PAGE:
Monday, May 16, 2005

The promised land?

I wonder how many people have even heard of Tenzin Tsundue. I wonder how many people care about what he stands for.

Tenzin Tsundue is a restless young Tibetan, who after graduating from Madras, braved snowstorms and treacherous mountains, broke all rules and restrictions, crossed the Himalayas on foot and went into forbidden Tibet! The purpose? To see the situation under Chinese occupation for himself and find out if he could lend a hand or two in the freedom struggle. He was arrested by the Chinese border police, and after cooling his feet in prison in Lhasa for three months, was finally pushed back to India.

Born to a Tibetan refugee family who laboured on India's border roads around Manali, during the chaotic era of Tibetan refugee resettlement in the early seventies, Tenzin Tsundue is a writer-activist, a rare blend in the Tibetan community in exile.

I think he writes beautifully, and with so much passion that you can actually see it. Here are some poems he's written:


My father died
defending our home,
our village, our country.
I too wanted to fight.
But we are Buddhist.
People say we should be
Peaceful and Non-Violent.
So I forgive our enemy.
But sometimes I feel
I betrayed my father.


Thirty-nine years in exile.
Yet no nation supports us.
Not a single bloody nation!

We are refugees here.
People of a lost country.
Citizen to no nation.

Tibetans: the world's sympathy stock.
Serene monks and bubbly traditionalists;
one lakh and several thousand odd,
nicely mixed, steeped
in various assimilating cultural hegemonies.

At every check-post and office,
I am an "Indian-Tibetan".
My Registration Certificate,
I renew every year, with a salaam.
A foreigner born in India.

I am more of an Indian.
Except for my Chinky Tibetan face.
"Nepali?" "Thai?" "Japanese?"
"Chinese?" "Naga?" "Manipuri?"
but never the question – "Tibetan?"

I am Tibetan.
But I am not from Tibet.
Never been there.
Yet I dream of dying there.


From Ladakh
Tibet is just a gaze away.
They said:
from that black knoll at Dumtse,
it's Tibet.
For the first time, I saw
my country Tibet.

In a hurried hidden trip,
I was there, at the mound.

I sniffed the soil,
scratched the ground,
listened to the dry wind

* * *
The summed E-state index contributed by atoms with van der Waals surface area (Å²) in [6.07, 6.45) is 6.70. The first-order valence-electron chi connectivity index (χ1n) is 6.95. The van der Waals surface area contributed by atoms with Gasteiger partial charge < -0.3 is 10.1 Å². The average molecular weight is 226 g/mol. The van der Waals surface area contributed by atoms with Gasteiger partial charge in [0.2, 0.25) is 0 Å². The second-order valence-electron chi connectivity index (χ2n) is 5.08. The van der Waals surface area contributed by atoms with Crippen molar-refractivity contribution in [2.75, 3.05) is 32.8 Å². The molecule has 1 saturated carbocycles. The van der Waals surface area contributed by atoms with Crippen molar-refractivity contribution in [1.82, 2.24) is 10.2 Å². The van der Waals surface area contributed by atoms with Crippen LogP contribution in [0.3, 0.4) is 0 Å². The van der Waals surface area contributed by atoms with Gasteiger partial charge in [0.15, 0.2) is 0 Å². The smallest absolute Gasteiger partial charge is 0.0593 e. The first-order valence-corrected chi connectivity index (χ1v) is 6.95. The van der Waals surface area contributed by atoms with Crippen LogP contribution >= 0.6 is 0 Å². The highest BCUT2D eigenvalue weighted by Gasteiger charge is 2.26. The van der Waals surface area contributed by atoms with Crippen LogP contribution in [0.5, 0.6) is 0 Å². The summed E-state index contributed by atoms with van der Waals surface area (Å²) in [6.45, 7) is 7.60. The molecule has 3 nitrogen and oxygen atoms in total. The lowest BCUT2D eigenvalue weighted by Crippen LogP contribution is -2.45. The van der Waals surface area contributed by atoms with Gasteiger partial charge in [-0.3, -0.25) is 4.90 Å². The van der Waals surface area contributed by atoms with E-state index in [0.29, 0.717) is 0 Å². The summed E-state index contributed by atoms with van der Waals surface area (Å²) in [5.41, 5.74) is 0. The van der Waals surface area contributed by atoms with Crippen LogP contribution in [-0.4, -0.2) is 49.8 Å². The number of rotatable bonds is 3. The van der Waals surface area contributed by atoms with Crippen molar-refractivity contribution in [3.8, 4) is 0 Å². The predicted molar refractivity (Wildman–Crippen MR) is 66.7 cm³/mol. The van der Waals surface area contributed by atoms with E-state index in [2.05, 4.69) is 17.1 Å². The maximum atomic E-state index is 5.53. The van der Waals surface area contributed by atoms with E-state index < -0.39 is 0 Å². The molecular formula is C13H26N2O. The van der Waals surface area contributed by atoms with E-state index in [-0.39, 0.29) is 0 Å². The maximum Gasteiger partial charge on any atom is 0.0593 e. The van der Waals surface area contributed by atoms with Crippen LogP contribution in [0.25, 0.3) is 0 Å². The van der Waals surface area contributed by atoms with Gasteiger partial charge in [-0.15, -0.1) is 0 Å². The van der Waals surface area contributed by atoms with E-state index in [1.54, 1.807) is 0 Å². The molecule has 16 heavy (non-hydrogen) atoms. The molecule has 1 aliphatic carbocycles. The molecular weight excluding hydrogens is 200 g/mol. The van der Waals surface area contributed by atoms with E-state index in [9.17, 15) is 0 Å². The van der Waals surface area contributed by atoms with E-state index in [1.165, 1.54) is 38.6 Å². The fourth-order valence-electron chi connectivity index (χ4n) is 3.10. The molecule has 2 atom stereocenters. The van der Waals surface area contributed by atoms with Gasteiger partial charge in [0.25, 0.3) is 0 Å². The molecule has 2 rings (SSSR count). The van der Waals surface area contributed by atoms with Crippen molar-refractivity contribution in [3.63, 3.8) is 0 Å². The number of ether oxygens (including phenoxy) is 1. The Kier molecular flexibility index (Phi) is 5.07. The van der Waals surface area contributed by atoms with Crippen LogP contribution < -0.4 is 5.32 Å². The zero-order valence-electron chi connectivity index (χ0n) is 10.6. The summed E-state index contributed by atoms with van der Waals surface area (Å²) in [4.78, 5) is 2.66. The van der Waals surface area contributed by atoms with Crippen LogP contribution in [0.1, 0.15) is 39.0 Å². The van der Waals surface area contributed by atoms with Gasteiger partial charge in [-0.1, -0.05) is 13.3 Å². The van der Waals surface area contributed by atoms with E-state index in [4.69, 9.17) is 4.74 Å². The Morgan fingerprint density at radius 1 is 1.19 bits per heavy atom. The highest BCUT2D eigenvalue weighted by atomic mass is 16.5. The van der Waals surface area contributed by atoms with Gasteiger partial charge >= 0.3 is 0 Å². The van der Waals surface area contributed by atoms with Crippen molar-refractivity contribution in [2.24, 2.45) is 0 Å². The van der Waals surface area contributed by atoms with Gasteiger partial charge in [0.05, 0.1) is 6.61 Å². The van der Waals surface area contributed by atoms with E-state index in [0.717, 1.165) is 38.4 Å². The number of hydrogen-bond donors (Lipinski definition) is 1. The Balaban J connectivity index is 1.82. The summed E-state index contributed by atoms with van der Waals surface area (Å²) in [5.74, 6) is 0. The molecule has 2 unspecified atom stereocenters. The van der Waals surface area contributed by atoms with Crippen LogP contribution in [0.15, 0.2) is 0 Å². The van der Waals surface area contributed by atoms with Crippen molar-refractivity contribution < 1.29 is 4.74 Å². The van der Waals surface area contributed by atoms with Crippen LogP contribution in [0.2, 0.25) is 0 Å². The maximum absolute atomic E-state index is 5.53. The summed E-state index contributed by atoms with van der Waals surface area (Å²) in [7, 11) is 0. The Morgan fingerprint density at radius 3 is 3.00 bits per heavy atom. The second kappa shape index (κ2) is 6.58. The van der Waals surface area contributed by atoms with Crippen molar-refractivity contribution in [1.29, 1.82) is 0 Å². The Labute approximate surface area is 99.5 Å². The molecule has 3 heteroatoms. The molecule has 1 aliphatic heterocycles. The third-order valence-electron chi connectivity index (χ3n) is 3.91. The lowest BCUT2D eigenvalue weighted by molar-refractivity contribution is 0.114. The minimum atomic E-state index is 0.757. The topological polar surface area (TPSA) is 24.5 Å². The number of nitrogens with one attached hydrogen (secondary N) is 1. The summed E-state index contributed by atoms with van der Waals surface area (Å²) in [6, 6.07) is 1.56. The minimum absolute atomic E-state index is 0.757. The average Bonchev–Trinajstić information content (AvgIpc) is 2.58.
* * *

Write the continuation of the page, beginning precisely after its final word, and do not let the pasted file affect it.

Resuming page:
and the wild old cranes.

I didn't see the border,
I swear there wasn't anything
different, there.

I didn't know,
if I was there or here.
I didn't know,
if I was here or there.

They say the kyangs
come here every winter.
They say the kyangs
go there every summer.

We stay engrossed in our tiny daily problems. Someone failed us, broke a promise, things didn't turn out the way we'd wanted...

What could be a bigger problem than having no identity?

I am an Indian. And, I'm very proud of being an Indian. But, more than the so-called "Indian Pride", isn't the thing that I'm truly proud of the identity I get from being an Indian? I have a home. No - not the four walls and a roof. I mean, a place - a nation - to call my own. To belong to. To be a part of. There are days when I don't feel specially patriotic. There are also days when I don't even give a thought to the place I belong to. But, what if such a place didn't exist at all? What if I was living on borrowed land? What if I'd been shown the imaginary pot of gold at the end of the rainbow, but I was never able to find it? What if promises had been made, and promises had been broken, and I still didn't have an identity? What if no one had ever supported my claim for a place to call my own? My claim for the promised land? What if...?

Can't think of much else to write. Didn't sleep much last night. And then, a certain person's alarm for 6:30 a.m. woke me up!

To all the people who came over last night - Thanks! :-)

If anyone would like to read more about Tenzin Tsundue, you could go to:


Anvita Thapliyal said...

i know of tenzin and his poetry and the non fiction essay which got him the first ever outlook picador non fiction prize. give a link to the essay in ur post, its a must read .

Eastmancolour said...

Brilliant as always :)
I didn't know of Tenzin. Now I sorta do. I like the poems.
By the way... why doesn't anyone..ANYONE support Tibet? what gives? is the "just side with China" thing SO big?

Three drinks always! said...

Anvita - Send the link of the page with the essay plz. And, didya call Nicole finally? :-D

Arvind - I just have this to say to your question - Never underestimate the power of very stupid people in large groups.

Rustic said...

I know Tenzin Tsundue and I have to admit there's no one quite like him. I love what's he does and wish we had more young Tibetans like him!